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‘Pervasive’ gun violence has ‘metastasized’ across country, Rep. Neguse says

After a mass shooting left 10 dead in his state, Colorado Rep. Joe Neguse told Judy Woodruff that gun violence is a "pervasive" problem, and has "metastasized" across the country. The Democrat also said that it's time for the country to "muster the political will" and enact gun laws to prevent future shootings. Monday's shooting was the second mass shooting in the U.S. in under a week.

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  • Judy Woodruff:

    And we get reaction to the shooting from U.S. Representative Joe Neguse of Colorado. He is a Democrat who represents Boulder, and he is there today.

    Congressman Neguse, thank you so much for joining us today. We're so sorry for your loss.

    Tell us about the neighborhood where this happened, and how is the community reacting?

  • Rep. Joe Neguse:

    Well, thank you, Judy.

    It has been a devastating 24 hours for our community here in Boulder, for our state, and really for our country. The loss of life here in Boulder is just — it's hard to fathom. It is unimaginable.

    And we are in mourning for the victims who tragically lost their lives yesterday at the King Soopers in South Boulder. And the 10 people who lost their lives are friends and brothers and sisters and neighbors and colleagues and treasured community members here in Boulder, every one of them.

    And we are just — our hearts and our prayers are with the families of those who lost their loved ones last night, including the family of Officer Talley, who heroically saved lives and died in the line of duty protecting our community.

  • Judy Woodruff:

    Congressman, you said in your statement that you recall being a high school student in Colorado when the Columbine High School shooting took place 21 years ago.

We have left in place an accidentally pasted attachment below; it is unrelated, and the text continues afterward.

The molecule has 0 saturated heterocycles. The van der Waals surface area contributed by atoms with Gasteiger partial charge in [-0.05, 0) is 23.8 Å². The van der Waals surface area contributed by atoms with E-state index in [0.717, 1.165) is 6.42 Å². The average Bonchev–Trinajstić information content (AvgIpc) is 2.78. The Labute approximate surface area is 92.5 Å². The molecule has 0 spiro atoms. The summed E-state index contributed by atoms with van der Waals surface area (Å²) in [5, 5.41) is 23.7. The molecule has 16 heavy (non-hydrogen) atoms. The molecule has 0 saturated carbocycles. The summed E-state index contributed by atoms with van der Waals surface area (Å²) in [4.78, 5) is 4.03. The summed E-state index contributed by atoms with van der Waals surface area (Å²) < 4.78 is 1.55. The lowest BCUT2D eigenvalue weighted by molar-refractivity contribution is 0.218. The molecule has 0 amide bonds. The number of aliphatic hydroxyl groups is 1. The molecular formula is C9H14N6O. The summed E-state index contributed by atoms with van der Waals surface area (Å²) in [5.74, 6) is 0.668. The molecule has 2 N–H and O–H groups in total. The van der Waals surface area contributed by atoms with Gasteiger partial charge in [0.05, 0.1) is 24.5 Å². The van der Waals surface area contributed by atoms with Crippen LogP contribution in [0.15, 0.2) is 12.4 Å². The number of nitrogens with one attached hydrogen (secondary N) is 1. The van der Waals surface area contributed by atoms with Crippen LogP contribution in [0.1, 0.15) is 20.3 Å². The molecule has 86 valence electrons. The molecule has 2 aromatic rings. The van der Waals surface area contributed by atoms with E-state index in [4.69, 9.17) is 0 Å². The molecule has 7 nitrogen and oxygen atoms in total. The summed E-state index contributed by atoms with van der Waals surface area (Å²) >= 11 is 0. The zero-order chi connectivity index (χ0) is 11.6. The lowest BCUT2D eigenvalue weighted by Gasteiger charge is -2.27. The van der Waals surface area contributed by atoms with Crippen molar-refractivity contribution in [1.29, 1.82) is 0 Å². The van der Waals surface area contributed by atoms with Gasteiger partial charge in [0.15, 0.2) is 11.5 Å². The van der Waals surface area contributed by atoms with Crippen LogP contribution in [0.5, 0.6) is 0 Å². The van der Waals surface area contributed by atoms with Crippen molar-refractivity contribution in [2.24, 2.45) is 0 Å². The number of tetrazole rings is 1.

The shooter of this incident yesterday in Boulder was born that year, in 1999. What does that tell you about the cycle of violence in your state and around the country?

  • Joe Neguse:

    It tells me, Judy, that this crisis of gun violence is pervasive across our country, and it has metastasized year after year, decade after decade. And enough is enough.

    I — as you mentioned, I grew up in Highlands Ranch, Colorado. I was 14 when the tragedy of Columbine High School happened 10 minutes from my high school. And now, 21 years later, to stand here — 22 years later — and mourn the 10 victims who lost in Boulder last night, while Congress continues to dither on gun violence reform legislation, Coloradans and Americans are being murdered year after year, day after day.

    And I think the time for inaction is over. I think Americans are tired of excuses. I think they want us to deliver to protect our communities. I have a 2-year-old daughter, and I want her to grow up in a country where she doesn't have to be scared to go to the grocery store or to go to school or to go to a movie theater or be in her community.

    It doesn't have to be this way. We can change it. And I think we just have to muster the political will to do it.

  • Judy Woodruff:

    And you say we have to muster the political will.

    And we heard President Biden say, the time for action is now. He is calling for common sense legislation to address assault weapons, to do something about high-capacity magazines.